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Researching Pornography

Pornography is both consumed and condemned by the public, but there is very little research that engages with ‘ordinary’ people who use it. Researchers Feona Attwood and Clarissa Smith held in-gallery discussions earlier this year, asking how, when and why people turn to pornography. In this post, they tell us more about their work and respond to some of the questions raised during the discussions in our Sexology gallery.

Background

Clarissa Smith is Professor of Sexual Cultures at University of Sunderland and Feona Attwood is Professor of Media and Communications at Middlesex University. We have been researching in the areas of pornography, sexuality and media technologies for more than twenty years. We are also the editors of the Routledge journal “Porn Studies” and Feona is a co-editor of the Sage journal “Sexualities”.

With Professor Martin Barker (University of Aberystwyth) we launched an online questionnaire to examine where, how and why people engage with pornographic representations. We received almost 5,500 responses (2/3 male; 1/3 female) from across the globe.

Questions

How, when and why did you turn to this field of research?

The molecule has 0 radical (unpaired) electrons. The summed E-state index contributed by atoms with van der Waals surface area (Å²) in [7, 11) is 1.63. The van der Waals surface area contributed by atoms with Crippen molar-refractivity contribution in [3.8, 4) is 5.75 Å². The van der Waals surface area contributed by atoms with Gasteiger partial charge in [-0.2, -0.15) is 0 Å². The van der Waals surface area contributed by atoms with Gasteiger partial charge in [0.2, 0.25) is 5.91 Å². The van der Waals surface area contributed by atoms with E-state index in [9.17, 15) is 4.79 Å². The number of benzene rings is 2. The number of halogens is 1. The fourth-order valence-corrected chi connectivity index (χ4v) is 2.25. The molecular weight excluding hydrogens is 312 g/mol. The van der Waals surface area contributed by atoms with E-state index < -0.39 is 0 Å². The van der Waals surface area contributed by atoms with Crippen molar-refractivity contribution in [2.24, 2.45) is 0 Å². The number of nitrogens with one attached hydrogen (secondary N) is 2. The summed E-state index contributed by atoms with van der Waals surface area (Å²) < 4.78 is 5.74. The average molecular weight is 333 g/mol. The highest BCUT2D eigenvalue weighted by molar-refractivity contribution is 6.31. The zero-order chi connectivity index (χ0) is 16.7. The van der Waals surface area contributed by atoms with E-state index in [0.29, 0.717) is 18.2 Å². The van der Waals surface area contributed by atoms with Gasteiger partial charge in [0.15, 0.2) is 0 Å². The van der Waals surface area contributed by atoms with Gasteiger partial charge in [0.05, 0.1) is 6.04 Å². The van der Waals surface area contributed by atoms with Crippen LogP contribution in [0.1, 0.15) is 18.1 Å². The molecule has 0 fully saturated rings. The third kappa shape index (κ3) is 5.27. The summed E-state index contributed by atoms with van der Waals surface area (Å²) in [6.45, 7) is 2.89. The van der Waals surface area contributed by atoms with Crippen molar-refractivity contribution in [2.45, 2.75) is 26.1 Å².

Clarissa’s academic career has centred on the ways in which pornography matters to those who consume it and to those who would condemn it. She started out on this research during her MA studies and continued them as a PhD project looking at how women responded to the publication of a softcore magazine called For Women.

She is interested in the textual formations of pornography and how those play out across different technologies; in how people access and engage with pornographic materials and with other forms of sexualized products; she’s also intrigued by the constant demands for increasing regulation and censorship which rarely seem to engage with the idea that pornographies are realms of representation which dramatise all kinds of sexual feelings and fantasies and therefore actually matter to people in important ways. Continue reading

Colliding Worlds 7: The future

Wellcome Collection recently hosted Colliding Worlds, an event exploring the extraordinary research of Martin Rees, Astronomer Royal, in the thought-provoking context of a conversation with curator and art critic Hans Ulrich Obrist. From astronomy and ecological disaster to science fiction and advice to young scientists, watch the exchange below. 

We’re also publishing excerpts of the conversations that led to this event in a seven-part series. In our final Colliding Worlds post, Hans Ulrich speaks to Martin about the future and asks him what advice he’d give to a young astrophysicist.

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Colliding Worlds 6: A fair inheritance

Wellcome Collection recently hosted Colliding Worlds, an event exploring the extraordinary research of Martin Rees, Astronomer Royal, in the thought-provoking context of a conversation with curator and art critic Hans Ulrich Obrist. From astronomy and ecological disaster to science fiction and advice to young scientists, watch the exchange below.